CSA PGH Artist spotlight: current exhibits featuring Lizzie Solomon, Imin Yeh, and Jeremy Boyle
Congratulations to Lizzie Solomon on her participation in the exhibit I'M NOT WITH HIM. I'M NOT WITH HIM is housed at Future Tenant and runs from June 1st through July 22nd. “I’M NOT WITH HIM” features work by Hannah Epstein, Lizzee Solomon, Katrina Majkut, Jenna Houston, and Njaimeh Njie. Their art explores feminist narratives through nontraditional mediums, such as rug-hooking, site-specific installation, photography, and cross-stitching. Most importantly, they refuse to give in to the burdens of the male gaze. Instead, they yell back at the catcaller. By subversively re-appropriating the male gaze, questioning patriarchal histories, and imbuing narratives with subjectivity, these artists create work that embraces the consequences of yelling back.
Past CSA artist Jeremy Boyle is collaborating with Mark Franchino in an exhibit at Hallwalls Contemporary Arts Center in Buffalo, New York. They will be working on a new site-specific installation that will springboard from their continuing interest in systems and their utilitarian function—invisible pathways of electrical systems, wiring, and other internal structures. Individual components of the system are rendered in wood with an emphasis on clean, almost minimalist design. That the pathways Boyle and Frachino create are may be totally meandering or redundant is evidence of their preference of design and form over function. May 11th-June 29th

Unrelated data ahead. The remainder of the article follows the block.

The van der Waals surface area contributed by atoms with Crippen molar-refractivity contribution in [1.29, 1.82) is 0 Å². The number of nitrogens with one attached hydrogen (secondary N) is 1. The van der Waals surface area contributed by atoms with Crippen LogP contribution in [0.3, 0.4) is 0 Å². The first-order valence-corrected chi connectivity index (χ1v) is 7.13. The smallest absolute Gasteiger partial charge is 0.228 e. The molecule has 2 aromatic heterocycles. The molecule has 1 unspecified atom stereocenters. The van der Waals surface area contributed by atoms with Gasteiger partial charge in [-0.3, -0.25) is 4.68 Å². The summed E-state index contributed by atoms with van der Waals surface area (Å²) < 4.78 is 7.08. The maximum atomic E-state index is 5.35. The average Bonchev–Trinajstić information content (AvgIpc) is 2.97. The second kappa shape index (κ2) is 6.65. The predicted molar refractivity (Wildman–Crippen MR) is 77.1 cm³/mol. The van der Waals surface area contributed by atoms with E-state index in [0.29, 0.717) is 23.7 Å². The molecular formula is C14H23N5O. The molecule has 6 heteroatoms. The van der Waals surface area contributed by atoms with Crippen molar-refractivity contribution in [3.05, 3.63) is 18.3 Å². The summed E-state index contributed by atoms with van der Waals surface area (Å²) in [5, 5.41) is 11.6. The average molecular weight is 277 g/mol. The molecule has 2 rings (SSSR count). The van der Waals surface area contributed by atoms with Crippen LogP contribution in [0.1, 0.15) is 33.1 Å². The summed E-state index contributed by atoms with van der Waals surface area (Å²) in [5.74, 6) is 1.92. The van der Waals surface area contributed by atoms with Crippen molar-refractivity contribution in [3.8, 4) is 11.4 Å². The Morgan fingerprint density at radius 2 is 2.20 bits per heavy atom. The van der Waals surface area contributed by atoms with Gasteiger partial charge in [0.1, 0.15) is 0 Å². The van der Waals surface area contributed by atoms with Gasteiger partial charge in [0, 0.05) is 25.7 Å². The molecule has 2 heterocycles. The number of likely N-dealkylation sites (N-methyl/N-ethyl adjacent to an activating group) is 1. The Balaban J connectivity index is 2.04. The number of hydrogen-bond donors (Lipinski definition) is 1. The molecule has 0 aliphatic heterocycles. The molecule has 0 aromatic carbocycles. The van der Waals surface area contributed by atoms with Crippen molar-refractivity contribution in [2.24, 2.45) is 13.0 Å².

Imin Yeh is currently in the show Here is something you might like to have with Paul Mullins at the Pittsburgh Center for the Arts which runs from May 4th through July 8th. It is an exhibition of collaborative works that is concerned with how we converse with our pasts, and examines the correlations between wanting, reminiscence, and gift giving. The exhibition marks the physical return to a region in close proximity to both artists’ original homes and a subsequent rummaging into memories and desires of each other’s earliest art activity. Having seemingly disparate practices that are nevertheless mutually built on a bedrock of absorption with labor and the insistence upon repetitively making by hand, the included work seeks to apply hard work towards wistful aspirations – and to make real the objects of youthful wishes.